Arthur and I discussed music implementation at length throughout Reassembly’s development process. The gameplay and state changes of Reassembly are incredibly dynamic – the player can dart in and out of combat at a moment’s notice. They can also encounter moments of quiet reflection while exploring the vastness of the universe. We tested a layering approach, but because of how quickly the game state changes occurred, the effect was a little too jarring. Instead, I composed complete pieces focusing on the mood of elements and concepts found in-game. Arthur was a dream to work with in that he let me have free reign over the music, which does not exist normally.
The recent DLC soundtrack included a lot of hardware synthesizers including Eurorack, Roland V-Synth XT, SYSTEM-8, and TR-8S, Novation Peak, Sledge 2.0, and some outboard effects. I also used a few shakers I bought from a random music shop in Hudson NY, and a rain-stick that I’ve had since a very young age. I also processed the bejesus out of some field and voice recordings I had with Reaktor, my all-time favorite plug-in.
DAWs used were Ableton Live 10 and Logic Pro X.
How long did it take for you to finish the sound track?
The DLC soundtrack had a fairly quick turnaround time, so it took about 2 months. I started many of the tracks by building a modular patch containing a type of mood or texture and compose around it. This was a blast to do because I was challenged to come up with creative ways to work around the weirdness that would occur during these modular recordings.
Were you working with any middleware?
Arthur built the entire game in C++, and while we used libraries from FMOD, I primarily worked with a .lua configuration file for calibrating the audio.
What are you working on at the moment?
Currently I have another video game music project lined up, and I am also looking forward to finishing some original material!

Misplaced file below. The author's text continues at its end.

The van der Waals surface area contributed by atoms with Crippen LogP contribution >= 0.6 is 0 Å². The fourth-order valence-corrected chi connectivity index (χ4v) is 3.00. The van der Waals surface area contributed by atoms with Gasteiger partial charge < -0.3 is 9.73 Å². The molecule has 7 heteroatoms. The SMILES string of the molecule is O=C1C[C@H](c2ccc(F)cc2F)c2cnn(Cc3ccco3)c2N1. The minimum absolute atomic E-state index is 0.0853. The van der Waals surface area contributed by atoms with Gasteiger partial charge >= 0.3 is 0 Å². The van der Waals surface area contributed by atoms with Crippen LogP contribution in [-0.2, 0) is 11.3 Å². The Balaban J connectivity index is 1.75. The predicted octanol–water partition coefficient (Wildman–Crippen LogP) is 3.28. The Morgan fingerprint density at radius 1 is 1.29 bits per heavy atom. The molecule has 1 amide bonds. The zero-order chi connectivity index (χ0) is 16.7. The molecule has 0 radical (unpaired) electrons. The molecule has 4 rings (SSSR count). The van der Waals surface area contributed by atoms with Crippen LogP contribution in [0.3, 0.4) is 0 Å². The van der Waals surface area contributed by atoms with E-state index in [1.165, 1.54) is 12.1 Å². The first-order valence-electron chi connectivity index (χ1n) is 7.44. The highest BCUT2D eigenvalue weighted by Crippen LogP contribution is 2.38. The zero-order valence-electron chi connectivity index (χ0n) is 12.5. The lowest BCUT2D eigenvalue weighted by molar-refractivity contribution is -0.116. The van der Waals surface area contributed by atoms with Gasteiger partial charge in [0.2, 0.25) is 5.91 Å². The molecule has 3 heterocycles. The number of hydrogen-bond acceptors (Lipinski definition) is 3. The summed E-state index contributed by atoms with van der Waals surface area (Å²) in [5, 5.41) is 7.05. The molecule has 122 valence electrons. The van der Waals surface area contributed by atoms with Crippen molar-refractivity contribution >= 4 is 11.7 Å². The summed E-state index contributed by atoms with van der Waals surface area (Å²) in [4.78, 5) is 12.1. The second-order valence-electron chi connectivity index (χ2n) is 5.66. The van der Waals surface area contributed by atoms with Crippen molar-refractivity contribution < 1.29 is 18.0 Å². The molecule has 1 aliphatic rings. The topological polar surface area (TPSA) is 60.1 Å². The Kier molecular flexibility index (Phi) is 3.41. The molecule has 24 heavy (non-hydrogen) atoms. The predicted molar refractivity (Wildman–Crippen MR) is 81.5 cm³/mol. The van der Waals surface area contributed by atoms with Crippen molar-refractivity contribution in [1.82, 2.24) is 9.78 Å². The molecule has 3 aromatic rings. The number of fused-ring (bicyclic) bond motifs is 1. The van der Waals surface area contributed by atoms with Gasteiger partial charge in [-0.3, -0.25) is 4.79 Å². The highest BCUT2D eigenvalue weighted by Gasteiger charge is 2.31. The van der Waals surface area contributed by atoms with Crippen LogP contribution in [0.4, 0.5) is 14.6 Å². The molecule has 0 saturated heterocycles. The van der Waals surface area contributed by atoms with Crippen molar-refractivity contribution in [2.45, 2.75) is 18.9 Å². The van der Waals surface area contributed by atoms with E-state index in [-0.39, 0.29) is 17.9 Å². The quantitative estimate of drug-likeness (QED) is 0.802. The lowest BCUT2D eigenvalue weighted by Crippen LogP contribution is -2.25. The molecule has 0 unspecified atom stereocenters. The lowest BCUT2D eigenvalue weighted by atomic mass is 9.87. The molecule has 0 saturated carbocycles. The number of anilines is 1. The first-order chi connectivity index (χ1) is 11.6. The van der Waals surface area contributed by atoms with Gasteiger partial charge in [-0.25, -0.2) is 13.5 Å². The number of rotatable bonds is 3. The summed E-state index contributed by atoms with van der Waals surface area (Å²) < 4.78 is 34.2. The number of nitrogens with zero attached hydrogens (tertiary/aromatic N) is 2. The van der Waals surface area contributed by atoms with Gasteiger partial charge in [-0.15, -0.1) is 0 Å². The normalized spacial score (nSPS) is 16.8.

I know you played a show in Brooklyn last month. Do you have any upcoming shows planned? What do you use when you perform live?
My live-set partner and I have been discussing shows and venues for early-mid 2019. Would love to play out again ASAP.
My live set my Eurorack, a TR-8S drum machine, an SH-01A synth, and an MX-1 mixer. Somehow, I have been able to get away with using those pieces the last few times I have performed. The SH-01A’s sequencer has saved my set dozens of times.
Onetime I played an entire set with eurorack, an Octatrack, and an electric kalimba, and realized after I started that I didn’t have a single keyboard-type of instrument available!
What are some of your social media links people can find you at?
Tell us anything else you want us to know.
Be kind and listen to others.
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And that wraps up that! It’s been a pleasure to be a part of this community and I am forever grateful for the opportunity to write for this blog. I’m sure I’ll be back at some point. Until then, continue to support your local artists and always listen to music. I’ll catch you all on the flip side!
Til next time,
The Unicorn Princess